AFMC Command News

Serious study, staggered brain breaks help Edwards PRIME students for STEM success

  • Published
  • By Harley Huntington
  • 412th Test Wing Public Affairs

The base’s Prioritizing Relevance in Mathematic Experiences outreach program wrapped up yet another year of serious study interspersed with fun aimed at spurring students to success in the study of science, technology, engineering and mathematics.

PRIME, a four-week summer curriculum, is specially designed to empower incoming freshmen by strengthening their math skills and showcasing the vast array of STEM-related career opportunities available in aerospace and aviation in the Antelope Valley. During the program, the students immerse themselves in hours of math instruction and lectures, solidifying their foundation in various STEM-relevant principles.

Although the instruction portion of class takes up most of the day, the teachers leading the program are mindful of burnout potential and work to strike a balance, allowing for lighter classroom moments. PRIME instructor Anna-Marie Leon calls these moments brain breaks. Leon said after periods of intense lectures they “will change it up and do a share or a group activity that gives the students an opportunity to reset.”

“These moments of levity help promote teamwork, problem-solving and communication skills – essential traits for success not just in STEM careers but also in life,” Leon, said.

Matthew Winheim, STEM and Mathematics Educator for the Palmdale School District and PRIME mentor, expressed his enthusiasm for the program.

"This program affords students an opportunity to see and experience career fields where mathematical literacy and problem-solving skills are critical,” Winheim said. “We aren't just telling them they'll use math in the future; we're showing them how professionals in our Aerospace Valley are using it right now. Students learn that there is no such thing as a math mind, and with practice, they can excel at it. That's when it becomes really exciting."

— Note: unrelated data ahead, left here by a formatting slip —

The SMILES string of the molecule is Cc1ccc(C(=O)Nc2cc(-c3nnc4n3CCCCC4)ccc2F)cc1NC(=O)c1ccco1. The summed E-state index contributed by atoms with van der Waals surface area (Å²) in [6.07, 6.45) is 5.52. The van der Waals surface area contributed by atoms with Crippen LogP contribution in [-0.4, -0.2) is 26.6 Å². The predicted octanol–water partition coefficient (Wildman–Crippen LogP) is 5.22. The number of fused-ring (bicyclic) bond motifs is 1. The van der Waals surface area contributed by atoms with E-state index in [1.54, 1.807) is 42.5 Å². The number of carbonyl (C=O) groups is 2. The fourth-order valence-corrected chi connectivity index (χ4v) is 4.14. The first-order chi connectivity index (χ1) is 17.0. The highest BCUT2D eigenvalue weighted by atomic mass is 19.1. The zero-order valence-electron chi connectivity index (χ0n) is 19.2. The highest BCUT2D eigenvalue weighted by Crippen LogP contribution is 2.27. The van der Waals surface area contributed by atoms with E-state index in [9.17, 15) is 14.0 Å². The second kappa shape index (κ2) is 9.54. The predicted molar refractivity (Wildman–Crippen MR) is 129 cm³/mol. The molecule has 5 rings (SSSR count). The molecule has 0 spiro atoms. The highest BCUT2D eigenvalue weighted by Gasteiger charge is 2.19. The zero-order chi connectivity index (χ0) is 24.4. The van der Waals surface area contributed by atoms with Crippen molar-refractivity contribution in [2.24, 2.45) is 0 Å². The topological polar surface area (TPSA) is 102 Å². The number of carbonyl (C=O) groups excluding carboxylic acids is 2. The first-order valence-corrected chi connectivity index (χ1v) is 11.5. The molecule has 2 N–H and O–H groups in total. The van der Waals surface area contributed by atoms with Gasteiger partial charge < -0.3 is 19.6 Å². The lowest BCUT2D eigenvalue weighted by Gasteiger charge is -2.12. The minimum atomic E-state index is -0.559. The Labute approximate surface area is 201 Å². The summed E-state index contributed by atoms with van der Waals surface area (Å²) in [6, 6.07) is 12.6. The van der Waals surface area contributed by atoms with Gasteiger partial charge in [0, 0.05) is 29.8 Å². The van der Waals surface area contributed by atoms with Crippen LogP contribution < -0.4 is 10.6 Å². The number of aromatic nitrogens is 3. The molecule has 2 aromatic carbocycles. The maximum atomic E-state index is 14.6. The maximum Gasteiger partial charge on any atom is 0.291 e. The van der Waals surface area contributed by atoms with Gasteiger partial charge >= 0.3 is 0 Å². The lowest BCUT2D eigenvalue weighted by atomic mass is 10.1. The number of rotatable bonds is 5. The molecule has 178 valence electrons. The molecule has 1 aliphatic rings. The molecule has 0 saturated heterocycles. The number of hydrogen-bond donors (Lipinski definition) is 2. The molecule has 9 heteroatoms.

The PRIME program is completely voluntary. The 28 students enrolled in the class had to apply for their slot, demonstrating their eagerness to participate. While their peers might be indulging in typical summer break activities, PRIME students approach the break with a different perspective and a passion for learning, said both teachers and students. 

“I know if I were at home I’d just be doing nothing,” Paul Toledo-Barajas, PRIME student said. “I wanted to come here and put my brain to work and also work on my future.”

“Math is the core essence of all the sciences,” Leon added. “The reason why we focus on math is because research shows that less than one percent of the student population pursues a math degree. This is very concerning. When interviewing students, we learned that they do not care for math. They are afraid of it, and they do not understand how it is used in real life. This is why PRIME was developed – to address these core issues. When students visit Edwards and meet our STEM professionals in the Center of the Aerospace Testing Universe they can clearly see how math is being used every day.” 

As Edwards continues its efforts in STEM outreach, the PRIME initiative remains a successful example of the impact that dedicated educators and innovative programs can have on shaping the future of young minds, PRIME instructors said. The base looks forward to welcoming today’s Edwards students as tomorrow’s STEM professionals.